Alleszins levert een grondige vergelijking tussen ‘mythe’ en ‘evangelie’ verrassende resultaten op. Er blijkt een radicaal verschil te bestaan tussen de klassiek mythologische held en de figuur van Christus uit de evangeliën. Onder andere de Frans-Amerikaanse denker René Girard (1923-2015) heeft daarop gewezen. In de wereld van de klassiek mythologische verteltrant zijn de verhalen over Christus de vreemde eend in de bijt. Die vreemdheid heeft overigens ook gevolgen voor wie niet vertrouwd is met het klassiek mythologische wereldbeeld. We blijven immers vaak leven vanuit dynamieken waarvoor de klassiek mythologische held een rolmodel vormt, terwijl de figuur van Christus als ‘alternatief rolmodel’ een fundamentele kritiek op die dynamieken levert.

Oedipus of Myth vs Jesus of Gospel

De mythologische held denkt dat hij alleen zichzelf en anderen kan redden als hij een ‘monsterlijke vijand’ weet uit te schakelen of zelfs te doden. Paradoxaal genoeg zal hij soms denken dat hij zichzelf moet uitschakelen. Dat is het geval wanneer hij zichzelf als het probleem ziet. Oedipus is daarvan een voorbeeld. Hij kan als een archetype gelden voor wie zichzelf niet goed genoeg vindt voor deze wereld. Ook vandaag de dag beschuldigen veel mensen zichzelf voor de afwijzing en haat die ze van anderen ondervinden, terwijl de rechtvaardigingen voor die afwijzing en haat eigenlijk ongegrond zijn. Niettemin geraken sommigen zodanig overtuigd van hun negatieve zelfbeeld dat de wereld beter af lijkt zonder hen. Zelfmoord is de meest extreme uiting van die dynamiek.

Andere mythologische helden denken een monsterlijke vijand buiten zichzelf te moeten uitschakelen om de wereld te redden. Theseus behoort tot die dichtbevolkte groep. Mythen met dat soort helden geven de overtuiging weer dat de vestiging van een harmonieuze wereld offers eist. Wat of wie als boosaardig wordt beschouwd, moet er dan aan geloven. Voor sommigen zijn dat vandaag de dag ‘de ongelovigen en hun decadente levenswijze’, voor anderen ‘de gelovigen en hun achterlijke overtuigingen’, voor nog anderen etnische minderheden of politieke tegenstanders, enzovoort.

Een derde soort mythologische helden is bereid om zichzelf op te offeren in de strijd tegen de zogenaamd monsterlijke vijand. Achilles bewandelt dat pad. Hij lijkt wel een blauwdruk van de hedendaagse zelfmoordterrorist, of van de soldaat die bereid is om voor zijn vaderland te sterven. Tragisch (en op een bijzonder pijnlijke manier ook komisch) is natuurlijk dat zij zichzelf vernietigen uit angst om vernietigd te worden. In de evangeliën geeft Jezus die dynamiek weer als hij zegt: “Wie zijn leven wil redden, zal het verliezen.”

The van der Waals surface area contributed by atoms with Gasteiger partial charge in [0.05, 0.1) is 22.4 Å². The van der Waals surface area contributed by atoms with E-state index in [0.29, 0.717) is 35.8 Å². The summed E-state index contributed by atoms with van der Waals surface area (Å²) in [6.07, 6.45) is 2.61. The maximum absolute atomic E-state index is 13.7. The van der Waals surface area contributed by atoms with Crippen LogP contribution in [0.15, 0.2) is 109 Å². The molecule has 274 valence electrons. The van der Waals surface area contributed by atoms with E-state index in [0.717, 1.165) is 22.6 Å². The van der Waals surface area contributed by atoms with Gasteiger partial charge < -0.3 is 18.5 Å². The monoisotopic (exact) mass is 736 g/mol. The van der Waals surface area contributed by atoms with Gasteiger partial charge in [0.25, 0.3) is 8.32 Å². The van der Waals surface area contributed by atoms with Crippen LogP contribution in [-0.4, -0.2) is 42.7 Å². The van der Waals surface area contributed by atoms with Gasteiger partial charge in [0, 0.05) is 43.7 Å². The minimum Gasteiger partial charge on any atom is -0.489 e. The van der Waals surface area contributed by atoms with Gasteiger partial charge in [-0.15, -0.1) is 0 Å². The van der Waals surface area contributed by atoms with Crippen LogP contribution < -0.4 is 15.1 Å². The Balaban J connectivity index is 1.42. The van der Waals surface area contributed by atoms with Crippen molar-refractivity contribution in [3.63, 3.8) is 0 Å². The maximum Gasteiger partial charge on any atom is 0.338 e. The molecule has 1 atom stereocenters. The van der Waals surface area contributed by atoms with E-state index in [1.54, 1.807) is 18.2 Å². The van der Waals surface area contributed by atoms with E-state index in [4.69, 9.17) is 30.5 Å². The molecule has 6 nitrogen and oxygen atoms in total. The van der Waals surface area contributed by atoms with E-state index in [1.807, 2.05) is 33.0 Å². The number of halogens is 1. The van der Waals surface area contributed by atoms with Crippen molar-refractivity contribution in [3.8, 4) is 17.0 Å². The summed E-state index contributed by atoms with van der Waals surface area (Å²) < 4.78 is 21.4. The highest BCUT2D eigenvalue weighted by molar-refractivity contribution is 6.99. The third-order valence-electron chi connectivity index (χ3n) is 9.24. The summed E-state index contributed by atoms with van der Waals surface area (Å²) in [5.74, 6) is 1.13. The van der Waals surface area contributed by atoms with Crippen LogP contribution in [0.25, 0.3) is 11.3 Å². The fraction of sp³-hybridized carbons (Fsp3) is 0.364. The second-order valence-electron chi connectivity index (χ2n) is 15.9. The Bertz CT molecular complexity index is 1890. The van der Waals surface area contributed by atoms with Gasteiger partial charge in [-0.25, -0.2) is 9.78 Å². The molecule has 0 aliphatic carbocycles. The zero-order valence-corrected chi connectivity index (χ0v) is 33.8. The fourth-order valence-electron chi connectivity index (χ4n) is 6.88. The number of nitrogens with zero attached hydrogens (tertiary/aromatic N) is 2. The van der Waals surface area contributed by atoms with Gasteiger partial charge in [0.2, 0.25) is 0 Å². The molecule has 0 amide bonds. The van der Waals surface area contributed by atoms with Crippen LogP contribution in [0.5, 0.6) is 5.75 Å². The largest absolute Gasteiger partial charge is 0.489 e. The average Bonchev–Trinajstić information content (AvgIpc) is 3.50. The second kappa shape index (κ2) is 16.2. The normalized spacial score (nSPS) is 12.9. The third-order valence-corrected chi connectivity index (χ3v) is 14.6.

In tegenstelling tot de klassiek mythologische held in al zijn varianten, redt de figuur van Christus anderen omdat hij weigert te doden (of op een andere manier te ‘vernietigen’). In zijn dood weigert Christus zelfs niet alleen om anderen te vernietigen, maar weigert hij paradoxaal genoeg ook zichzelf te vernietigen: hij blijft de belichaming van de geweldloze, vergevende en leven gevende liefde die hij altijd is geweest. Omdat hij weigert geweld met geweld te beantwoorden, behoedt hij zowel (trouweloze) vrienden als haatdragende vijanden voor een burgeroorlog. Noch anderen, noch zichzelf doet hij geweld aan. Hij wordt gekruisigd.

Nogmaals, de dood heeft de liefdesdynamiek van waaruit Christus leeft niet kleingekregen. Integendeel, door te sterven heeft hij de dynamiek van geweldloze liefde volbracht. Als hij sterft aan het kruis kan hij niet meer bezwijken voor de verleiding om zelf geweld te gebruiken. Met zijn sterven sterft ook de macht van die verleiding. De logica van het offergeweld is alleen mogelijk indien het slachtoffer op een of andere manier kan voorgesteld worden als behorend tot het monsterachtige doembeeld van vernietigend geweld. Die voorstelling wordt onmogelijk in het geval van een weerloze, gekruisigde Christus. Aan het kruis openbaart Christus een liefde die zich onafhankelijk van de logica van machtsstrijd, offergeweld en de dood beweegt – en in die zin is ze ‘almachtig’.

Christus navolgen betekent zijn vergevingsgezinde terugtrekking uit de gewelddadige offerlogica navolgen, wat uiteindelijk zowel onze (al dan niet vijandige) naasten als onszelf redt. De manier waarop Nelson Mandela in 1990, bij zijn vrijlating na 27 jaar gevangenschap, de weg van de vergeving bewandelt in plaats van die van de wraak, is maar een van vele voorbeelden waaruit dat blijkt. Hemelvaartsdag (Ascensio Domini) symboliseert en viert het vertrouwen dat we als mensen in staat zijn om elkaars ‘verlosser’ te worden, ook zonder de onmiddellijke aanwezigheid van die Jezus waarin sommigen de Messias of Christus hebben herkend. Bevrijd van mythische illusies blijken mensen, zowel vroeger als nu, de werkelijkheid van de liefde waarnaar het Christusgebeuren verwijst vorm te kunnen geven. “De Geest waait waarheen Hij wil.” Ook dat behoort tot τὸ εὐαγγέλιον – het evangelie; vertaald: het ‘goede nieuws’.

Een oproep tot herbronning binnen de Rooms-Katholieke Kerk naar aanleiding van de recente stellingnamen van de Congregatie voor de Geloofsleer aangaande homoseksuele relaties.